Thursday, March 8, 2007

The Power of Language

In a rare husband-wife moment (you know, those brief intervals between putting the kids to bed and doing the dishes before you can get yourself to bed), my hubby and I were talking about our son. Until recently, we have never used the word "disabled" to describe our sweet little boy. We've used terms such as "delayed" and "special needs". The word "disabled" evokes such negative images that we simply do not associate with our boy. But, the fact remains, disabled is what he is. At 3.5 years of age, he does not eat, he can not dress himself and he is unable to walk. These physical limitations most definitely impact the experiences of his day to day life, and ours as well.

This increased sensitivity to my son's physical challenges is most likely sparked by the ease with which my younger daughter is hitting her milestones. She started crawling last month; first a few tentative rocking movements, then full on reciprocal crawling within days. My son was almost 2 before he started to crawl. In watching her development, I better understand how my son's physical limitations have impacted his development. And, this makes me sad. He struggles. His body doesn't move with ease; he must make a conscious effort to turn his waist, or sit with his legs crossed in front of him, or out to the side. We are constantly reminding him, cueing him, to put his body in certain positions in order to facilitate overall body awareness and strength so that, one day, he will be able to walk. But, my daughter just does it. Her body naturally gets into these positions, and I am awed. I think "My, she's precocious."...but really, she's just typical. And that's when it became clear to me that my son is disabled.

And being able to say this actually makes it easier to accept him for who he is. It's really a flaw in my own thinking, I suppose. When I think of "delay", I think of something solveable, something that can be fixed. My son doesn't need fixing. But, he does need to learn how to live with his physical challenges in a way that allows him to participate fully in the world around him. Sure, he'll continue to get PT, OT and Speech, as well as feeding therapy (because, let's face it, eating is one of the great joys of life) so that he might lead a more typical life....but he will never be "typical". His traumatic start has guaranteed him a life full of "atypicalness".


Shannon said...

Wow, what a great post! It is so true that "disabled" seems so hard to label someone as, especially when it is your own child. I too used "special needs" for a long time with my son. I have caught myself a few times saying disabled and it is like every time that I say it I feel something go through my body.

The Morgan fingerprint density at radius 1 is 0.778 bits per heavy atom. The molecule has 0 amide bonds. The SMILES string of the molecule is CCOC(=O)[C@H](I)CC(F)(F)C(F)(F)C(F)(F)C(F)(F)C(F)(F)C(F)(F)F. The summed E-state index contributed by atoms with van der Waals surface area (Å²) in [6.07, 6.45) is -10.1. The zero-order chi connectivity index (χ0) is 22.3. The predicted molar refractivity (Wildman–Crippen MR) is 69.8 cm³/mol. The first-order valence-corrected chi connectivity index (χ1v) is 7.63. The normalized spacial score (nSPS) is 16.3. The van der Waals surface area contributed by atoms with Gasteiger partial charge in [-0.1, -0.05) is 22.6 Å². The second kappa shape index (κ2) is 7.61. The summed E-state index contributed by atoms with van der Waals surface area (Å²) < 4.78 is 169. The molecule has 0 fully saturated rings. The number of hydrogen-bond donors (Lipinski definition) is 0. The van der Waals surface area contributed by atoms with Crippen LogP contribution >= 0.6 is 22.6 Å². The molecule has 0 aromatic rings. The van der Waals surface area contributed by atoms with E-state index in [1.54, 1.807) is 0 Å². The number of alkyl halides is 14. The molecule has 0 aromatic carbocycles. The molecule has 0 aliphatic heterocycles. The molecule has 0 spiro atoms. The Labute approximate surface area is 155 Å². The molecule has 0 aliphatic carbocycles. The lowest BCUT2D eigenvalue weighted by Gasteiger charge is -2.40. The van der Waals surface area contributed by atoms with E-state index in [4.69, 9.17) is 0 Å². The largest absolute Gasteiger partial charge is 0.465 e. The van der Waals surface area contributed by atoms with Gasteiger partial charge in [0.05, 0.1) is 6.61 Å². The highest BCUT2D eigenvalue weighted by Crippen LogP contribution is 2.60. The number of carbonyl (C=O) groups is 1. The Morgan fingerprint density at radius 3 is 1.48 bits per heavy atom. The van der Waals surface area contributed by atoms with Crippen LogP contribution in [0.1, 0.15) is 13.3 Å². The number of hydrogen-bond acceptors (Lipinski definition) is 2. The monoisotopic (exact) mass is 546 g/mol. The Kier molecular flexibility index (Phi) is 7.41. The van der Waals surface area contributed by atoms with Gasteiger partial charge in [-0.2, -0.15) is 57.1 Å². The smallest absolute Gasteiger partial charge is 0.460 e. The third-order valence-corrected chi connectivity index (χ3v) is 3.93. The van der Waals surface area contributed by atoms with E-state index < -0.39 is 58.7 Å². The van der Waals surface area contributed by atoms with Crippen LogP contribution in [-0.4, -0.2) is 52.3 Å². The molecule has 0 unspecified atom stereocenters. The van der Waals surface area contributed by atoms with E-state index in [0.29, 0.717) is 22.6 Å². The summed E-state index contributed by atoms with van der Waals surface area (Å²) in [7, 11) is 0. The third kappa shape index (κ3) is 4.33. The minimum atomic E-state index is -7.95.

My son was born at 24weeks after only about four hours of short labor. No time to even think about what was going on really. He spent 227 days in the NICU before coming home. However he was only home for four days and ended up being readmitted and then ending up in PICU back on a vent. We thought we were going to lose him then for about the fifth time.

One month later he came home again. He is almost 22 months old and has been diagnosed with cerebral palsy/dystonia, feeds through gj tube 20 hours a day, is deaf and wears glasses.

I have always known deep in my heart that he would be "special". I love him so much and he is the happiest boy!

I am looking forward to reading your blog as you post...and I can't wait to see pictures of your little guy!

By the way, I love the name Zoey. That was the name I had picked out if we were to have a girl...and I am sorry about your loss. I cannot imagine the pain that came with losing her.

Special Survivors said...

Hello Shannon.

Thank you so much for your thoughtful comment. Wow....227 days in the NICU, then another month in the PICU. What an incredible little fighter you have.

I recently read a book entitled, "Changed by a child" by Barbara Gill. It is more of a daily companion reader, rather than a narrative; but each short entry deals with another aspect of parenting a child with a disability. I found myself having several "aha" moments while reading it, and it was the catalyst for this particular entry.

Take good care!

Jodi Reimer said...

I don't say that my son is "disabled" as it is not who or what he is. I do say that he "has a disability". It is a part of him, but it does not define him. I hope that makes sense : )

Special Survivors said...

Hi Jodi.

Yes, what you say does indeed make sense! I, too, do not define my son by his disability. I think what I was trying to get across is that I hadn't yet fully accepted his disability as a part of who he is, rather than this foreign thing "out there". In looking at my son, his challenges are not obvious. He's small for his age, so when he's in his stroller, people assume he is younger than he is, and that accounts for his delayed speech and the fact that he isn't walking. His challenges become more obvious when we do a tube feeding in public or he signs rather than using his words (although his expressive language is growing by the day).

I thank you for taking the time to read my blog as I have enjoyed reading yours. As someone who is further along the journey of parenting, you are fast becoming one of my mentors.

Take good care,

Magdalena said...

You write very well.